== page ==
This song is an excerpt from a very long suite in the Laotian style. One might wonder how such a slow and beautifully sentimental melody could come to depict a chipmunk. However, this is an example how melodies in Thailand can express many different moods depending on the interpretation of each individual artist for specific situations. This chipmunk melody might at one time be played at a fast speed and at another time at a slow tempo bringing out its more romantic and sweet qualities.
Tales from the Waterfall of Saiyok
His Majesty King Rama the Sixth made two famous trips to the beautiful waterfall called Sai Yok, the first in 1877 and the second in 1888. A young nobleman, Prince Naris, was a member of the royal entourage accompanying the King on the first trip. He was an ardent musician who was so diligent that he practiced daily on board ship by stringing the bars of his Renat (the Siamese xylophone) between two rails of the boat. Later, in preparation for the second trip, Prince Naris composed the song Tales from the Waterfall of Saiyok. It is an example of programme music comparable to Western Romantic programme music, wherein the composer attempts to conjure up the beauties of nature through his melody. It is appropriate that his piece is arranged for violin, since in the first performance the traditional Mahori (or string and percussion orchestra of Thailand) featured an instrument referred to as the “European saw”…saw being the Thai word for fiddle. This then is one of the earliest records of the inclusion of the modern violin into the traditional Thai ensemble.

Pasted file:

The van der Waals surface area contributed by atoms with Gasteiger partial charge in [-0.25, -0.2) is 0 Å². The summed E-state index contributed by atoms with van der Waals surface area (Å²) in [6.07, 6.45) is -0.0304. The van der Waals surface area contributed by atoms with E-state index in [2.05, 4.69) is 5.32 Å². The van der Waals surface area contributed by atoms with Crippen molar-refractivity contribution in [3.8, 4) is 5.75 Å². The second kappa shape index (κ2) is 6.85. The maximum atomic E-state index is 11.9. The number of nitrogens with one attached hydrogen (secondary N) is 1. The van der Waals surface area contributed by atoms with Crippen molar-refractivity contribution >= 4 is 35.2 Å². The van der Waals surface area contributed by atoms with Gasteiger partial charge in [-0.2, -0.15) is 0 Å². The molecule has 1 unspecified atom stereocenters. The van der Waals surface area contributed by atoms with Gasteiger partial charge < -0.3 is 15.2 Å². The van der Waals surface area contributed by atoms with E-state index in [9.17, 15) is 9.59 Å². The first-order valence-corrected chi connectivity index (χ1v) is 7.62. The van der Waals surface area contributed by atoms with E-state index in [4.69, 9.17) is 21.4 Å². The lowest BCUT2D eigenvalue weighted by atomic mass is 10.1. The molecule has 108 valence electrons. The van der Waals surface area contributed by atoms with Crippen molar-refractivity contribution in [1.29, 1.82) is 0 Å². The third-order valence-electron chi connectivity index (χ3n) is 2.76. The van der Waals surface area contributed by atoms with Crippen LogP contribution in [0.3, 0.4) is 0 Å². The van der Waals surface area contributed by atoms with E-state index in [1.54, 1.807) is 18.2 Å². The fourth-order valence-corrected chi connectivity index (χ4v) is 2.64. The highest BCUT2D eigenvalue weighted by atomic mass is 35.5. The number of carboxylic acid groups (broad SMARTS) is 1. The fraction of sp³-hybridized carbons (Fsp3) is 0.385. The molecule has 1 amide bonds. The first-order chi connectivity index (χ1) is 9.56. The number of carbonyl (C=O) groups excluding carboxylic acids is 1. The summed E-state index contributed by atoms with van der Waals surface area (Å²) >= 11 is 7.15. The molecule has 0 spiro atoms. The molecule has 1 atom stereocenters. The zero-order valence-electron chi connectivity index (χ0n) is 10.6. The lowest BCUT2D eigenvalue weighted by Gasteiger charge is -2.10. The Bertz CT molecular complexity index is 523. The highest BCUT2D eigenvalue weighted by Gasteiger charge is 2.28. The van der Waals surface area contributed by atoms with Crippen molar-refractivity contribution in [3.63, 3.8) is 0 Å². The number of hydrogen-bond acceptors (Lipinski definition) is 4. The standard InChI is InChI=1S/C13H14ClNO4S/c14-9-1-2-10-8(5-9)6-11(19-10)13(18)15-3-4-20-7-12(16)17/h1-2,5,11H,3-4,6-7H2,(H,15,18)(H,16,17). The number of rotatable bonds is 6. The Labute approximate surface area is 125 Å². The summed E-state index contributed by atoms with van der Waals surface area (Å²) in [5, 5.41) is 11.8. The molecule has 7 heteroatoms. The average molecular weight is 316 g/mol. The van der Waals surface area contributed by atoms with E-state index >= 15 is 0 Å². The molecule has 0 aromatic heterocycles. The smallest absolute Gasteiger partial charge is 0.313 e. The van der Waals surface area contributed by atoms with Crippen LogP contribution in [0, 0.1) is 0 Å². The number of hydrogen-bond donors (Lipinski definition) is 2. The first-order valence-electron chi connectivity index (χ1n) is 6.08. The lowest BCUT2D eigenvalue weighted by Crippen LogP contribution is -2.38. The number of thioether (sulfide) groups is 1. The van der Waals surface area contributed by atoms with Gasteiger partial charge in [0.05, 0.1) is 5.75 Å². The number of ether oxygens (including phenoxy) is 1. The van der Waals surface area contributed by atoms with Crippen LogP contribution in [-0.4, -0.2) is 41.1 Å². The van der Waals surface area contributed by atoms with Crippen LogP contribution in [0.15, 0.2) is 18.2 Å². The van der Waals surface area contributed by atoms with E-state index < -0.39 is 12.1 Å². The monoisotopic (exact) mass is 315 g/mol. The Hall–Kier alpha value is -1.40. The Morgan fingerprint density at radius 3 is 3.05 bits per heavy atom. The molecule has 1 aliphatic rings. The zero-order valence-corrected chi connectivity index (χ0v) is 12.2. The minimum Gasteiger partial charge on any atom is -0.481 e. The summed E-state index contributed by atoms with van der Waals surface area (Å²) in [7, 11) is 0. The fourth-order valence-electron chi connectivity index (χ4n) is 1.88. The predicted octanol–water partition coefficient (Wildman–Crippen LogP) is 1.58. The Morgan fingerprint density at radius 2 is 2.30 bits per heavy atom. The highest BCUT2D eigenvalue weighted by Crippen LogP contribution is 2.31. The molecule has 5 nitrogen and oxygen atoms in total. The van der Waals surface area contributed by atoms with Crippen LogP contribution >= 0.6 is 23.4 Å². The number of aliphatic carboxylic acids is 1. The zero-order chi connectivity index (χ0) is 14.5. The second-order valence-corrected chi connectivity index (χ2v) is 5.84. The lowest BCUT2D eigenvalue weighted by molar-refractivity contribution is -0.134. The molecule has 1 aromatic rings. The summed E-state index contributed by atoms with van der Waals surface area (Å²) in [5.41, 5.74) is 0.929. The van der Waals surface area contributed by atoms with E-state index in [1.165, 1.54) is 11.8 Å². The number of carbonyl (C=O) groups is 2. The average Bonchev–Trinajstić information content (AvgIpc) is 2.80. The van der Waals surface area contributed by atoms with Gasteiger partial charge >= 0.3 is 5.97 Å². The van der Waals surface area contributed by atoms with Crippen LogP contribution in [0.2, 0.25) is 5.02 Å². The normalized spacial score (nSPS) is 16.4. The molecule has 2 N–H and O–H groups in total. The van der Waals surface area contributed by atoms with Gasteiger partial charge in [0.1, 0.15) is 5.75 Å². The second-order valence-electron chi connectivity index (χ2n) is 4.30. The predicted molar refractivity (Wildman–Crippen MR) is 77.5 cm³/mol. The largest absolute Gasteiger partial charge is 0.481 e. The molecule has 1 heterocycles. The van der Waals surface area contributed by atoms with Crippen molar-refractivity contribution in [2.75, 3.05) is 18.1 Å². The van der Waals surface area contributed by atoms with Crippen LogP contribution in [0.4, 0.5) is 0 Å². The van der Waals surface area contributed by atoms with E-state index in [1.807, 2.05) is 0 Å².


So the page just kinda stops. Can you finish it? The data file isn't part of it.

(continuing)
Cambodian Rowing Song
This pair of two short songs, starting with the Cambodian Rowing Song and followed by the Cambodian Lullaby, were traditionally played after the Tales from the Waterfall of Saiyok. They are the folk-songs which are the basis of Prince Naris’ compositions. The Tales from the Waterfall of Saiyok, is actually a large symmetrical expansion of these two lively folk-songs. They are not actually Cambodian in origin but are folk-songs from the North-Eastern region of Thailand which are commonly referred to as being in the Cambodian Style.
This is another example of a large composition based on a simple folk melody, this time coming from a hill-tribe people called the Ngiew. Professor Boonyong Katehong composed this work approximately twenty years ago to be performed by the orchestra of the Municipality of Bangkok. It was immediately accepted by the musical community as a composition with a special character, and has since become widely played by all the orchestras in Thailand. The artists present here not only this tribal dance, but an extended coda based on a North-Eastern folk-melody. The double stops and other virtuoso passages of the violinist create a tonal imitation of the Kaen, the most famous folk-instrument of North-Eastern Thailand.